Monday, April 4, 2011


MPAA (PG-13)  CNS/USCCB (A-III)  Roger Ebert (2 1/2 stars) Fr. Dennis (1 star)

IMDb listing -
CNS/USCCB review -
Roger Ebert's review -

Insidious, directed by James Wan and written by Leigh Whannell, who previously worked together on the Saw movies, is a low budgety affair made in the style of the recent Paranormal Activity movies. I went to see this movie in good part because I knew that a good number of our younger people will go to see it, and to be honest, I’m done with this type of movie for a while.

I found the first Paranormal Activity movie fascinating simply because of its low budget ($50,000, using a rented house, starring two as of then "no name" actors and filmed using a few higherp-end consumer video cameras). Paranormal Activity II, which I reviewed here, which made extensive "dramatic use" of domestic security cams was already getting tired. Insidious, which a number of reviewers compared more to the older Amityville Horror series of movies, continues the low budget gimmick. It’s set in two houses, a high school classroom and probably the high school’s theater (where "the Spectral Plane" region cryptically called "The Further" in this movie was certainly staged and filmed). The quality of some of the "demon costumes" and "manakin undead" even begin to fail Steven King’s "zipper on the back" test. All of this, no doubt, was done purposefully for a "low budgety" (it’s not real) feel.

To be honest though, I’m not sure I’d prefer a high quality version of this movie, because as far as I could see, the movie’s sole purpose was to say "boo."

Yes, there is a plot of sorts. A family headed by high school teacher, pa, Josh Lambert (played by Patrick Wilson) and stay at home ma, Renai Dalton (played by Rose Byrne) move into a new (larger) house following the birth of their third child. The oldest child, Dalton, about 6 y/o (played by Ty Simpkins) runs around the house in a superman’s cape and a wand. He also draws rather imaginative pictures (as six year olds do) that the parents pay no mind to until he doesn’t wake-up one morning.

The doctors tell the parents that Dalton’s in some sort of a coma possibly resulting from a run of the mill "fall" while playing "superman" the evening before he didn’t wake up. But it does not really make sense. What does start to happen is all sorts of strange things in the house while Dalton brought home from the hospital after some time and eventually on a feeding tube, continues to sleep in a comatose state.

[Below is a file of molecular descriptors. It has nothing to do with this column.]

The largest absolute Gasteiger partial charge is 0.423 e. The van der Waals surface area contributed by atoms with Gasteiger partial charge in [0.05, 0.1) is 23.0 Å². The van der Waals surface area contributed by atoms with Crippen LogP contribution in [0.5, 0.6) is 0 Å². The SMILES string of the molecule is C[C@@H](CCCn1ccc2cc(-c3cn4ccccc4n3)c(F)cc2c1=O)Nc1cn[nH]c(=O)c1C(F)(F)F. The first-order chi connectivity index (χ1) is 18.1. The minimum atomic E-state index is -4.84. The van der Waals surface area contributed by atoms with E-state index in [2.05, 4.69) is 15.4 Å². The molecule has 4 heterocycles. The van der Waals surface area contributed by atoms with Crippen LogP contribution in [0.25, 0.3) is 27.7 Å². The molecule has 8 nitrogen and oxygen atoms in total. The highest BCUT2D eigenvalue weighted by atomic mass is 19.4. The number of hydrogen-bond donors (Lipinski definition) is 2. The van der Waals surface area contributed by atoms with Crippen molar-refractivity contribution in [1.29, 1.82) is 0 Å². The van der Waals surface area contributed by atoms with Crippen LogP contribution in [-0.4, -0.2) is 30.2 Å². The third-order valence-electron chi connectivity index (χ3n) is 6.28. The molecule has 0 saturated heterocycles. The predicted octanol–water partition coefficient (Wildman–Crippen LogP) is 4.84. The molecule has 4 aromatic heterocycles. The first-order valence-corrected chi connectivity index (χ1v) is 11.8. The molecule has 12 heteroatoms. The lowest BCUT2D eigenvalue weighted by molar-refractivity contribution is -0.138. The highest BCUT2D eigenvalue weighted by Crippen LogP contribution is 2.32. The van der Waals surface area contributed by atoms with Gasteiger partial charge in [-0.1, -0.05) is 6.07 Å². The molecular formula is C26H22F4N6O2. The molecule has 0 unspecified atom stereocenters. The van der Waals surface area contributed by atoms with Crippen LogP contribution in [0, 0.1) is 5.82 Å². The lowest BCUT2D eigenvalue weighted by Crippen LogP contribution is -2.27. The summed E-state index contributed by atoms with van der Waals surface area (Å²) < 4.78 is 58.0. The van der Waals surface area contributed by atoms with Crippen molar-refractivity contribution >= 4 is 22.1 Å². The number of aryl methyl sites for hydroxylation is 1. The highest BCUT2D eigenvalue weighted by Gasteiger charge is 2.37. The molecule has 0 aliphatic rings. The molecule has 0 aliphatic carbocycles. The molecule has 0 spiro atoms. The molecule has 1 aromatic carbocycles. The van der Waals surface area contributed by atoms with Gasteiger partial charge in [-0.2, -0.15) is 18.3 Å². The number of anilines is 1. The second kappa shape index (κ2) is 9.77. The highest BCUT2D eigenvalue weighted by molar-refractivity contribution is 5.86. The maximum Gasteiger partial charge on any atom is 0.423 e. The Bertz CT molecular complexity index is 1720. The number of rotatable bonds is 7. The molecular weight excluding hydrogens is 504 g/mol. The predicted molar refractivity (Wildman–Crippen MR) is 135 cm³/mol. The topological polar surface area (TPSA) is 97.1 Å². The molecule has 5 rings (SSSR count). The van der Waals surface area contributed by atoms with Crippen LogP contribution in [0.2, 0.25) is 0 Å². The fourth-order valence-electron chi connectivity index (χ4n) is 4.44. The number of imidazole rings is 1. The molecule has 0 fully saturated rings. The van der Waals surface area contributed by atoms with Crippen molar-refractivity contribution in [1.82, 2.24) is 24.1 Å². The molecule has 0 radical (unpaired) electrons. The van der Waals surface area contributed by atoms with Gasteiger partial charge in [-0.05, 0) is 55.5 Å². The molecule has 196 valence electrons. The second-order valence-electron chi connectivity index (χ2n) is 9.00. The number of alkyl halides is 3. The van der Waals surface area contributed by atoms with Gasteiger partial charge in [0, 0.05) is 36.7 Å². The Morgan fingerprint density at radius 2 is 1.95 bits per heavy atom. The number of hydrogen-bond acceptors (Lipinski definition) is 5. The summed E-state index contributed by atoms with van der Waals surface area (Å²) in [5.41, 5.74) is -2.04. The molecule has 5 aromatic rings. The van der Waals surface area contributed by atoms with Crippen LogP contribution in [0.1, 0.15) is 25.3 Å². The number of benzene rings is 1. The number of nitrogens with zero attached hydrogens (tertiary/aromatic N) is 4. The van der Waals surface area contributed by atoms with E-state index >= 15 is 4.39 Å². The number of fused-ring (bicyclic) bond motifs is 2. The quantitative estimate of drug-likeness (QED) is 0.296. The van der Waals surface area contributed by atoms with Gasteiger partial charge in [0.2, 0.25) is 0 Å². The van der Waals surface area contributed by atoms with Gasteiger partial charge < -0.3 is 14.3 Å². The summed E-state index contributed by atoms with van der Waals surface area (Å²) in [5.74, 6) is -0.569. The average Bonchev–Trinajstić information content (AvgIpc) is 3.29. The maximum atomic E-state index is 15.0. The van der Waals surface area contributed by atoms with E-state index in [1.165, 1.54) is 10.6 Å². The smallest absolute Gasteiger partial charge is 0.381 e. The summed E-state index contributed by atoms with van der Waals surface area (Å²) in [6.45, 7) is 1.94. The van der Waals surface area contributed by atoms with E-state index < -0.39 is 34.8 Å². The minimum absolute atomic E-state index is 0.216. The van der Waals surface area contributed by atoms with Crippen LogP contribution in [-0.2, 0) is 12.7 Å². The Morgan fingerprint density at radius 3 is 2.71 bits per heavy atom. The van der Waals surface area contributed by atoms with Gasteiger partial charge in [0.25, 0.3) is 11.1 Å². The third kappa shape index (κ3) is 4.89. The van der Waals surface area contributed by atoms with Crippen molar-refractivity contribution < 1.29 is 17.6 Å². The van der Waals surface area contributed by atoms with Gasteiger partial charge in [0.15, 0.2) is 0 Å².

Eventually, Renai begins to believe the house is haunted because of the strange things happening in the house and convinces her husband to move. They do, but the strange things continue to happen in the new house as well. Sufficiently spooked, Renai even invites a Catholic priest friend over at one point but Josh, her husband discourages her from pursuing that route further, reminding Renai that they are not religious. Wonderful ...

At this time, the mother-in-law, Lorraine Lanbert (played by Barbara Hershey) takes on a more important role suggesting to Renai that she invite an old friend of hers Elise Rainer (played by Lin Shaye) to make an assessment. After some comic relief provided by Elise’s two "Ghost Buster" like assistants, Elise tells John and Renai that she suspects that their son isn’t in a coma at all, but rather that he had been "astral projecting" himself at night to a place Elise called "the Further" and that Dalton somehow got lost up there in "the Further." Since their son’s body was "vacant" while his soul was lost out there in "The Further" all sorts of spirits of the dead and even demons were now coveting his body apparently as a vessel to animate in the absence of Dalton’s spirit, hence causing all the paranormal ruckus in the Lamberts’ homes since Foster’s "coma." The rest of the movie is about attempting to find Dalton’s soul out there "in the Further" and to bring it back.

However, since the secular world of spirits in this movie still has demons who apparently want our torment our souls, call me "biased" but I still prefer the Priest, Holy Water and the Rosary to the goofy and ultimately not altogether successful solution offered here. Leave the New Agey stuff on the bookshelf and just teach your kids about God and how to pray.

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